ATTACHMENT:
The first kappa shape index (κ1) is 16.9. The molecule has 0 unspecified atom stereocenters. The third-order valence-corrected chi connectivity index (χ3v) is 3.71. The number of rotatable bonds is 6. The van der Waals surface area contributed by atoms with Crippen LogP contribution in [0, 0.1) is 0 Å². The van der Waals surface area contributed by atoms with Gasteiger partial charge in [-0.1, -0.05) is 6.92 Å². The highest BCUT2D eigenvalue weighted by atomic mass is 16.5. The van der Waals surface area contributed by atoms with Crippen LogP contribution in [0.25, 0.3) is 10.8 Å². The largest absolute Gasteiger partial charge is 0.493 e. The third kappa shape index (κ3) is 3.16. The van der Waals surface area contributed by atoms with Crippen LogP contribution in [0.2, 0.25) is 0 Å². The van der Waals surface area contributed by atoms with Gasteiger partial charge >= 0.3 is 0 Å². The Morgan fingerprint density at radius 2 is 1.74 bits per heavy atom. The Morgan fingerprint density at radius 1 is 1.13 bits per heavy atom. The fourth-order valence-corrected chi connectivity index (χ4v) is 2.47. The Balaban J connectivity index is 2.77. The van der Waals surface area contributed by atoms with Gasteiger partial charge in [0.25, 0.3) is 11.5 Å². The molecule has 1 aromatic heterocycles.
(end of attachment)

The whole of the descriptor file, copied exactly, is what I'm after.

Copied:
The first kappa shape index (κ1) is 16.9. The molecule has 0 unspecified atom stereocenters. The third-order valence-corrected chi connectivity index (χ3v) is 3.71. The number of rotatable bonds is 6. The van der Waals surface area contributed by atoms with Crippen LogP contribution in [0, 0.1) is 0 Å². The van der Waals surface area contributed by atoms with Gasteiger partial charge in [-0.1, -0.05) is 6.92 Å². The highest BCUT2D eigenvalue weighted by atomic mass is 16.5. The van der Waals surface area contributed by atoms with Crippen LogP contribution in [0.25, 0.3) is 10.8 Å². The largest absolute Gasteiger partial charge is 0.493 e. The third kappa shape index (κ3) is 3.16. The van der Waals surface area contributed by atoms with Crippen LogP contribution in [0.2, 0.25) is 0 Å². The van der Waals surface area contributed by atoms with Gasteiger partial charge >= 0.3 is 0 Å². The Morgan fingerprint density at radius 2 is 1.74 bits per heavy atom. The Morgan fingerprint density at radius 1 is 1.13 bits per heavy atom. The fourth-order valence-corrected chi connectivity index (χ4v) is 2.47. The Balaban J connectivity index is 2.77. The van der Waals surface area contributed by atoms with Gasteiger partial charge in [0.25, 0.3) is 11.5 Å². The molecule has 1 aromatic heterocycles.